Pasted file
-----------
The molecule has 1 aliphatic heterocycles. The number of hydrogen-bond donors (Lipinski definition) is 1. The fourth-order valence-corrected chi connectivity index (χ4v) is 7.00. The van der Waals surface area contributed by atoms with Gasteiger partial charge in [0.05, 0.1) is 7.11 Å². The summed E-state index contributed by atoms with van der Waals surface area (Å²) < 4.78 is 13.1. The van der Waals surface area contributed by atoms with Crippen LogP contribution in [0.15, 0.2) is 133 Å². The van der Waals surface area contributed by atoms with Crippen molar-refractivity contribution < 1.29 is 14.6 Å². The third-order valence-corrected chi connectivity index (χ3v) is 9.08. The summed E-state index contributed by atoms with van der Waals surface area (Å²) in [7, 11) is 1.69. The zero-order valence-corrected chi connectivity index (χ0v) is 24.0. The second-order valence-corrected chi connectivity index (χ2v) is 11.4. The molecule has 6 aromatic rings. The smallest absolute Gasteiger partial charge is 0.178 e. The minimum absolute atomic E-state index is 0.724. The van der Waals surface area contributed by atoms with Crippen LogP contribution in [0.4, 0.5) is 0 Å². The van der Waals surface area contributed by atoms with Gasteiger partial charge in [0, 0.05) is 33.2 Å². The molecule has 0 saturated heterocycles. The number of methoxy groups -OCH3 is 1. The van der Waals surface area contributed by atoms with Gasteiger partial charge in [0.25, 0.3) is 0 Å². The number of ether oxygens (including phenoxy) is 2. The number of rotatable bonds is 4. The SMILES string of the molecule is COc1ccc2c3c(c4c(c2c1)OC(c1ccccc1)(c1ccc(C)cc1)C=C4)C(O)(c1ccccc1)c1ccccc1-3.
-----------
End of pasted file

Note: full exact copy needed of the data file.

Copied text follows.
The molecule has 1 aliphatic heterocycles. The number of hydrogen-bond donors (Lipinski definition) is 1. The fourth-order valence-corrected chi connectivity index (χ4v) is 7.00. The van der Waals surface area contributed by atoms with Gasteiger partial charge in [0.05, 0.1) is 7.11 Å². The summed E-state index contributed by atoms with van der Waals surface area (Å²) < 4.78 is 13.1. The van der Waals surface area contributed by atoms with Crippen LogP contribution in [0.15, 0.2) is 133 Å². The van der Waals surface area contributed by atoms with Crippen molar-refractivity contribution < 1.29 is 14.6 Å². The third-order valence-corrected chi connectivity index (χ3v) is 9.08. The summed E-state index contributed by atoms with van der Waals surface area (Å²) in [7, 11) is 1.69. The zero-order valence-corrected chi connectivity index (χ0v) is 24.0. The second-order valence-corrected chi connectivity index (χ2v) is 11.4. The molecule has 6 aromatic rings. The smallest absolute Gasteiger partial charge is 0.178 e. The minimum absolute atomic E-state index is 0.724. The van der Waals surface area contributed by atoms with Crippen LogP contribution in [0.4, 0.5) is 0 Å². The van der Waals surface area contributed by atoms with Gasteiger partial charge in [0, 0.05) is 33.2 Å². The molecule has 0 saturated heterocycles. The number of methoxy groups -OCH3 is 1. The van der Waals surface area contributed by atoms with Gasteiger partial charge in [0.25, 0.3) is 0 Å². The number of ether oxygens (including phenoxy) is 2. The number of rotatable bonds is 4. The SMILES string of the molecule is COc1ccc2c3c(c4c(c2c1)OC(c1ccccc1)(c1ccc(C)cc1)C=C4)C(O)(c1ccccc1)c1ccccc1-3.